other technological universities and is the core of its academic
program. To support university operations, PU adopted and
A. Student Module
began to implement the Banner system as early as 1988.
Banner is an ERP system designed for educational institu- The student module implementation began in 1988. At that
tions . As such, Banner has modules for students, alumni time, the implementation team viewed ERP implementation in
and development, ﬁnancial aid, and room scheduling, as well the context of traditional systems design and development. The
as modules common to most business ERP systems, such as team determined what the primary user, the registrar’s ofﬁce,
ﬁnance, human resources, and payroll. Over 1300 universi- wanted and what the process was. They then worked with
ties and colleges worldwide have adopted Banner systems, SCT to acquire technical expertise that allowed them to make
including University of Arizona and Yale University . Im- major changes to the student module in order to ﬁt the existing
plementing ERP systems, such as Banner, in universities is no process. That is, they chose the “system conversion” cell, which
less complicated than that in large corporations since it could is feasible only if the implementation team possesses technical
involve tens of thousands of users from various constituents change capabilities (labeled Student Module 1 in Table V).
including current and prospective students, faculty, staff, ad- Technical customization of the student module is necessary
ministrators, and alumni. Many universities have fragmented because educational programs are the core advantage and
computer systems attending different business functions that competency of an educational institution. In particular, PU has
330 IEEE TRANSACTIONS ON ENGINEERING MANAGEMENT, VOL. 51, NO. 3, AUGUST 2004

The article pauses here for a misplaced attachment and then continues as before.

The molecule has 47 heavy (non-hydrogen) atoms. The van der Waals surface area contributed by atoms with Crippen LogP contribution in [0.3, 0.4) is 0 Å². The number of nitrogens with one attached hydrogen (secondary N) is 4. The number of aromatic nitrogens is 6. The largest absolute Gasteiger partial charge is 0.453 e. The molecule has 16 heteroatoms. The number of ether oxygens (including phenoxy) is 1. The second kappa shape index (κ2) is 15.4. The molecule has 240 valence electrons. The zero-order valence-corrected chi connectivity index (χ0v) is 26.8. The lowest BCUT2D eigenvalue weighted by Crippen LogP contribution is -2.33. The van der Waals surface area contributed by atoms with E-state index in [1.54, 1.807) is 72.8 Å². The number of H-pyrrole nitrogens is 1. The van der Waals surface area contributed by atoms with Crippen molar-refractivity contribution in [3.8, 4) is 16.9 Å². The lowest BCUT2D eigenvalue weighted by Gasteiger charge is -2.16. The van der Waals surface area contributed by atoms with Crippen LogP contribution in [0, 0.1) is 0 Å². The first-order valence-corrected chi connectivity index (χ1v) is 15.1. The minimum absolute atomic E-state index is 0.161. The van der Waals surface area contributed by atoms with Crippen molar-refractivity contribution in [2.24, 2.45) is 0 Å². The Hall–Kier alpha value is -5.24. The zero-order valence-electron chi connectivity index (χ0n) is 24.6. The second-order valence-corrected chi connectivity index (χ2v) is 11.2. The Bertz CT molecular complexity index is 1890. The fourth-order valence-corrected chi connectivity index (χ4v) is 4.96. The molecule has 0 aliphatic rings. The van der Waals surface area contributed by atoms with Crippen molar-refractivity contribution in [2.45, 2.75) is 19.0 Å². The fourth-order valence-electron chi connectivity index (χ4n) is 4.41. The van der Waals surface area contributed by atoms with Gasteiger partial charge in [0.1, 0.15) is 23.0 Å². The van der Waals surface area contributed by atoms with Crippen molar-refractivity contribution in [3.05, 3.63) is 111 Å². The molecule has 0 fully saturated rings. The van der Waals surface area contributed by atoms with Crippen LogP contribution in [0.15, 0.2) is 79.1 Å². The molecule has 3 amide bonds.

FRAMEWORK APPLIED TO PU’S ERP IMPLEMENTATION CHOICES
a project-oriented undergraduate program. Although students and manages its ﬁnances was similar to most other colleges and
take courses, their curriculum is driven by the completion of universities and was not considered as a competitive advantage
three signiﬁcant projects, a humanities sufﬁciency project, a for PU. Learning from the costs of technical customization of
project involving the interaction of technology and society, and the student module, the implementation team decided to mini-
a project demonstrating competency in their major area of study. mize technical customization, and focused on training users for
The last two projects have credit equivalent to three courses. In the ﬁnancial process embedded in Banner’s ﬁnancial module.
addition, the academic year is divided into seven-week terms That is, the “ﬁt process to system” cell was selected, which
(half semesters) and students may be off-site for one term requires expert capabilities, i.e., both technician and organizer
during the year at one of PU’s global project centers in London, abilities (labeled Finance Module in Table V).
Bangkok, etc. This unique educational design is considered PU’s technical change capabilities were well developed, but
PU’s competitive advantage, and cannot be changed simply its organizer abilities were lacking. To develop the organiza-
because the ERP system does not support such functionality. tional change capability, PU initiated a reengineering project to
The heavily customized student module, however, requires improve the operation of the process. The reengineering was
signiﬁcant resources to maintain because new versions of done in cooperation with consultants from SCT so that the re-
the student module need to be implemented. For example, sulting process would be a close ﬁt to the process embedded in
the recent implementation of the new web-based registration the Banner system. To ﬁt the process to the system, PU made
submodule required signiﬁcant customization for registration many changes in its ﬁnancial processes, including changing its
in seven-week terms and registration for projects. entire chart of accounts to ﬁt Banner, changing retirement de-